12. From fossil fuels to renewables. Renewable energy is a focus of 2009 as the European Investment Bank increases lending to develop renewable energy schemes. According to Morgan Stanley’s Green Market Penetration forecast (2007), the renewables trend is going to continue developing; revenue from alternative energies could top $500 billion in 2020 and world-wide sales from alternative energy sources could reach $1 trillion by 2030.
13. From printed papers to digital development. Digital marketing has provided new tools for brands to reach their audiences; the development of online videos, social networks, podcasts and games, highlights that the digital marketing space will continue to expand. Brands will increasingly use online spaces to communicate with consumers. It’s no longer a one-way narrative, it’s about a two-way conversation.
14. From greenwashing to green authentification. Complaints about the misuse of green terminology in advertisements have increased dramatically in recent years. The most common claims being challenged referr to carbon reduction, cradle-to-grave, and green energy sources. This year will see the development of advertising standards and an increasing requirement for brands to have claims underpinned by facts.
15. From creative carbon labels to consistent carbon labeling. Carbon labeling schemes are up and running on lots of packaging, but there is a lack of transparency in the calculations and no international standardization.
16. From offline to online. Brands can no longer hide behind their TV ads or billboard posters because of the power of online search. Consumers are actively seeking information about the brands with which they interact. It is increasingly important for brand image to match company behaviour. After all, 81 percent of UK consumers place more importance on what companies do than what they say. There is a positive correlation between transparency and trust.
17. From environmental sustainability to embedded sustainability. The UN Development and Happiness Index, and the NEF Happy Planet Index integrate human well-being and environmental impact. The credibility of these indices will continue to increase. As awareness increases about the intertwined relationship between the environment and well-being, the public will rapidly demand environmental action.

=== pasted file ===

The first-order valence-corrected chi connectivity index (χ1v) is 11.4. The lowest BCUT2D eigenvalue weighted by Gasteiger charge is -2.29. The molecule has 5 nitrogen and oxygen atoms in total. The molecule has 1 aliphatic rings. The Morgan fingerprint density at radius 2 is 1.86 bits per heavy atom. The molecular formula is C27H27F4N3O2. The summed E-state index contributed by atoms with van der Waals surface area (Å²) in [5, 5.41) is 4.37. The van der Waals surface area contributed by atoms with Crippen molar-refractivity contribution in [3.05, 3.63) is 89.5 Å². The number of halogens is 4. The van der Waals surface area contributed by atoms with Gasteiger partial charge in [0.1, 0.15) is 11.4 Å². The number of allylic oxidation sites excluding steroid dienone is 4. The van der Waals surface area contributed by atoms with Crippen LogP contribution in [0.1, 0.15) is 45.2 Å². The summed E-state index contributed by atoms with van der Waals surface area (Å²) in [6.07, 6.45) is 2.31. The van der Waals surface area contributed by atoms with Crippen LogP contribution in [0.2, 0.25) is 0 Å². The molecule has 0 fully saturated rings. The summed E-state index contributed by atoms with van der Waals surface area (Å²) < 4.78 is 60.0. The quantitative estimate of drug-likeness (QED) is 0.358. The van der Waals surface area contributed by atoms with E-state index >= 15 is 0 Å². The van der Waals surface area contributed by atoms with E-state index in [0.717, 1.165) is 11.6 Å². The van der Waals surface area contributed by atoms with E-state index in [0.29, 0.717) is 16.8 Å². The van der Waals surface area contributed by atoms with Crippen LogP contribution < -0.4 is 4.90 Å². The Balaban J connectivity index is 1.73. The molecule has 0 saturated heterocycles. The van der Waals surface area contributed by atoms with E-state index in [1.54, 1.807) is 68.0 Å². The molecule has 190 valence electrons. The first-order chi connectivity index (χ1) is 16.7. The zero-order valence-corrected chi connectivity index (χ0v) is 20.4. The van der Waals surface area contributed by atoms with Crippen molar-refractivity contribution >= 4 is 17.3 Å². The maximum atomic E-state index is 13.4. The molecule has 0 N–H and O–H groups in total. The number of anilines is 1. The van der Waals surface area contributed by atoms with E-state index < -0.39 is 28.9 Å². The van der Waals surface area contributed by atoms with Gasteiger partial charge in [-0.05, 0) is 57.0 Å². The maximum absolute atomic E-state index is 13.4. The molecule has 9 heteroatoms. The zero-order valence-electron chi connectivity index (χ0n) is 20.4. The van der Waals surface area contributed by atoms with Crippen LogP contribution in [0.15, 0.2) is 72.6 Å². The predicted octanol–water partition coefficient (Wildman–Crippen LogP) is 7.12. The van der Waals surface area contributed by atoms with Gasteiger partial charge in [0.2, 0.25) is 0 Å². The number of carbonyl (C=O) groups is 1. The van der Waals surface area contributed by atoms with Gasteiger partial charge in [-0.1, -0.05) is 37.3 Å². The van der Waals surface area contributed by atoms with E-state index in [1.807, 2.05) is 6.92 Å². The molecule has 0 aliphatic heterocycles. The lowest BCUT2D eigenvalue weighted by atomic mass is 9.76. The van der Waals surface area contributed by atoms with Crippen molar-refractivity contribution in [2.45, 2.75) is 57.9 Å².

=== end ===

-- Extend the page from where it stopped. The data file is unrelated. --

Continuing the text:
18. From company claims to external verification. About 64 percent of consumers want third-party verification of green claims. Some unusual partnerships are already developing between NGO’s and large organisations—McDonald’s and Greenpeace, Coca-Cola and WWF, and Vodafone Greece and Greenpeace. As this trend continues, there needs to be a balance between credibility and values for both the company and the NGO to retain the trust of consumers.
19. From one renewable success to another. Patents in wind, fuel cells, hydroelectric, tidal and geothermal were up in 2008 over 2007. In contrast, solar, hybrid/electric vehicle and biomass/biofuel energy patents fell slightly in 2008. In 2009, it will be interesting to see which renewable energy sources will continue to develop new technology.
20. From bins to bucks. People are opting to reuse, resell, donate or recycle old goods. Millions sell used goods on Ebay, which has recently launched “green team” and “world of good” websites to help users buy, sell and think green. We are beginning to see end use considered in the design stage of the products we buy. Manufacturers are reusing parts of returned products, essentially accomplishing two things: repurposing the materials and holistically extending the life of the product. This is an environmentalists’ dream that will hopefully spread across the business world.
Becky Willan is Head of Strategy for Clownfish Marketing, a London-based marketing and communications agency that specializes in sustainability. To see the full report, go to http://www.clownfishmarketing.co.uk
Source: Living Green Magazine